Registration of machine guns: The NFA requires anyone manufacturing, making, importing, or transferring a machine gun (or certain other weapons also regulated by the NFA) to register it with the Secretary of the Treasury.5 The NFA requires the Secretary to maintain a central registry of all of these weapons that are “not in the possession or under the control of the United States,” i.e., machine guns owned by state or local entities, as well as those legally owned by private persons, are included in the registry.6
The Secretary has delegated the responsibility for maintaining this registry to the National Firearms Act Branch of the Bureau of Alcohol, Tobacco, Firearms & Explosives (“ATF”).7 The registry is known as the National Firearms Registration and Transfer Record.8 For each registered machine gun, the registry includes:
- An identification of the machine gun, including serial number; name and address of the manufacturer, maker, or importer, if known; model; caliber, gauge or size; and any other identifying marks on the firearm;
- The date of registration; and
- The identification and address of the person entitled to possess the machine gun.9
A person possessing a machine gun must retain proof of registration, which shall be made available to ATF upon request.10
In 2007, the Office of the Inspector General issued a report finding that management and technical deficiencies have limited ATF’s ability to adequately address errors in the registry. ATF staff has not processed applications or entered database information uniformly, which has resulted in errors in records, reports, and queries as well as inconsistent decisions on NFA weapons registration and transfer applications. Further, ATF was not timely in correcting errors and discrepancies in the NFRTR database after problems were identified by ATF investigators during compliance inspections of federal firearms licensees.11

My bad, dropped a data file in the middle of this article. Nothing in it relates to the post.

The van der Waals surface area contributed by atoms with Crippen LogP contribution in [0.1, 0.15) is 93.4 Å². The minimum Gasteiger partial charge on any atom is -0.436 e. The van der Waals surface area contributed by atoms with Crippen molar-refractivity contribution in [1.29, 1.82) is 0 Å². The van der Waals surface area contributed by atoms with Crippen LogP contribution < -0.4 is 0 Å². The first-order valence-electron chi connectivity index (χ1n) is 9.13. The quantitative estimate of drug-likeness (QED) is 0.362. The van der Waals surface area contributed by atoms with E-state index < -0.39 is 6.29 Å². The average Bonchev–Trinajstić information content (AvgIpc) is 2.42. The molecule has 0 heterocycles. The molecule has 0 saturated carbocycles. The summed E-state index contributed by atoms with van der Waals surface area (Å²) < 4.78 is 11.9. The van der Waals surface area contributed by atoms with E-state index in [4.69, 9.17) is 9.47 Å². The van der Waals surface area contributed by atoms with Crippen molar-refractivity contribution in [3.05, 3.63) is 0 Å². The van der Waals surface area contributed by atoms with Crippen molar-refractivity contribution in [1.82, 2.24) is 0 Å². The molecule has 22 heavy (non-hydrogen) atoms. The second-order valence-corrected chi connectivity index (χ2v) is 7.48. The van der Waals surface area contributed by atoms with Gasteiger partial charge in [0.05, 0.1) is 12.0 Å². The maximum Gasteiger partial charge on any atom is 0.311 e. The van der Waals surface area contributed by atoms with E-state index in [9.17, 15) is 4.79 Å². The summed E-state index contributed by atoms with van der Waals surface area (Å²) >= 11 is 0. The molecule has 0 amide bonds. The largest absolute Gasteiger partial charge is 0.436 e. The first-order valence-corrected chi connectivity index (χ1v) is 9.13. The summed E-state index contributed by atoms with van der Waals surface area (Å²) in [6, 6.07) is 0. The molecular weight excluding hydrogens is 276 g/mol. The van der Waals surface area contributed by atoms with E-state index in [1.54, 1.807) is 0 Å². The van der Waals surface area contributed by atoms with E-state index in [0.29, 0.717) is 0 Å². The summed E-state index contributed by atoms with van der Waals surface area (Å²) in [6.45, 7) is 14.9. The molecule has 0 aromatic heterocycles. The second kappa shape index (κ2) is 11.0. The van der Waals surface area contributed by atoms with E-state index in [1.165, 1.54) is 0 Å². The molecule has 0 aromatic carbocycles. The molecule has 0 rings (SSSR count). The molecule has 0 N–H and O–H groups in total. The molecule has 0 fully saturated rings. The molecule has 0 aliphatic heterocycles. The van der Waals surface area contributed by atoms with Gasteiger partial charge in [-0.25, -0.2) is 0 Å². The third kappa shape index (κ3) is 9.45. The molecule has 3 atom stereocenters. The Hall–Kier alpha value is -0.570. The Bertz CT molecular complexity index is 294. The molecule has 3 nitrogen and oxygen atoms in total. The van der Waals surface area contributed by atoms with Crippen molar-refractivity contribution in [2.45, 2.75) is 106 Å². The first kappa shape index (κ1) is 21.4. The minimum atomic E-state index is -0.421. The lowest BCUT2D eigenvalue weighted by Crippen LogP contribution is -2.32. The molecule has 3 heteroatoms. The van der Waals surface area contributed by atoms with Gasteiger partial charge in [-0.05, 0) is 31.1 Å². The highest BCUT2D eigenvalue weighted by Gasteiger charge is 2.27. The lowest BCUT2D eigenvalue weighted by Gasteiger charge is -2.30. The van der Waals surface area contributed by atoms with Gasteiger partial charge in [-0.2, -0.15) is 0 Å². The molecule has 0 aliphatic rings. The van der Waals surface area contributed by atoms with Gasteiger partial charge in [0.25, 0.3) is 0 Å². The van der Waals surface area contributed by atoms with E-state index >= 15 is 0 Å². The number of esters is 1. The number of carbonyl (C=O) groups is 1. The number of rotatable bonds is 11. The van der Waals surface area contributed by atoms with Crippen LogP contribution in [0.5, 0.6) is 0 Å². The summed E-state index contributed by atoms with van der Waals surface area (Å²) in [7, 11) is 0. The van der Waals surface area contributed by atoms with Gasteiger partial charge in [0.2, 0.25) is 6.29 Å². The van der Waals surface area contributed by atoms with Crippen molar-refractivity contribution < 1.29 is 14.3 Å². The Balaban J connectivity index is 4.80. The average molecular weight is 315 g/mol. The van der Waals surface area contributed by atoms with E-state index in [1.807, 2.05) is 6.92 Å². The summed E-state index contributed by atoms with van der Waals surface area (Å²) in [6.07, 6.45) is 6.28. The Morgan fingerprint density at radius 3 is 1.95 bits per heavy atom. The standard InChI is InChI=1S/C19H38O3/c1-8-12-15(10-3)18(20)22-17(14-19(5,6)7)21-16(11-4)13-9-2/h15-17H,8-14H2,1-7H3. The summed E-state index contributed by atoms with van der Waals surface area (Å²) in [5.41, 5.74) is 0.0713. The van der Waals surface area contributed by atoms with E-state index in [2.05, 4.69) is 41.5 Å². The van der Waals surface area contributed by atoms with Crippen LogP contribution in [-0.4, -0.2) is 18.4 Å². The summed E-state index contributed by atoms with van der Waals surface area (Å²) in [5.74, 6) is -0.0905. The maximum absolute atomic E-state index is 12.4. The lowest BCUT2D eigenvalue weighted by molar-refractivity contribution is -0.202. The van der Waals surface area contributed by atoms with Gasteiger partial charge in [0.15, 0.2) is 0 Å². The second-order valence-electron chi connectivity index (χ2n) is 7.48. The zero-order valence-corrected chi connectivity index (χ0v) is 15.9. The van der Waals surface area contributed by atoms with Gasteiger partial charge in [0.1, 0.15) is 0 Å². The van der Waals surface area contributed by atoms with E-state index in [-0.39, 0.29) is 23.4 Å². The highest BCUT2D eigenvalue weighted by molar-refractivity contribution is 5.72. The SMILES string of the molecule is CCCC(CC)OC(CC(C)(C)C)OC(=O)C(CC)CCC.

Transferring a machine gun: With certain limited exceptions, the NFA requires anyone transferring a machine gun to register it with ATF. (The NFA put this responsibility, along with the $200 tax discussed below, on the transferor, rather than the transferee, in an effort to deter all transfers of machine guns.12) In order to register a machine gun, a transferor must obtain authorization from ATF prior to the transfer in accordance with ATF regulations.13
Except when a federally licensed manufacturer, importer, dealer or collector transfers a machine gun to an unlicensed person,14 ATF may deny a transfer of a previously registered machine gun only if the transfer, receipt or possession of the machine gun would place the transferee in violation of federal, state or local law.15 As a result, ATF regulations require a specified law enforcement officer to certify that the receipt and possession of the firearm will not place the transferee in violation of state or local law.16 Note that federal law generally prohibits transfers of all firearms across state lines unless the transferee is a federally licensed manufacturer, importer, dealer or collector, so ATF will not generally approve interstate transfers.17
Due to a 1968 change in the law, it is unlawful for any federally licensed manufacturer, importer, dealer or collector to sell or deliver a machine gun except as specifically authorized by the Attorney General “consistent with public safety and necessity.” This provision does not apply if the recipient is another federally licensed manufacturer, importer, dealer or collector, or a research organization designated by the Attorney General.18 The Attorney General has delegated enforcement of this provision to ATF. As a result, ATF regulations require a manufacturer, importer, or dealer selling or delivering a machine gun to a member of the public to first obtain from the recipient a sworn statement stating the reasons why there is a reasonable necessity for such person to acquire the machine gun, and that such person’s receipt or possession of the machine gun would be consistent with public safety.19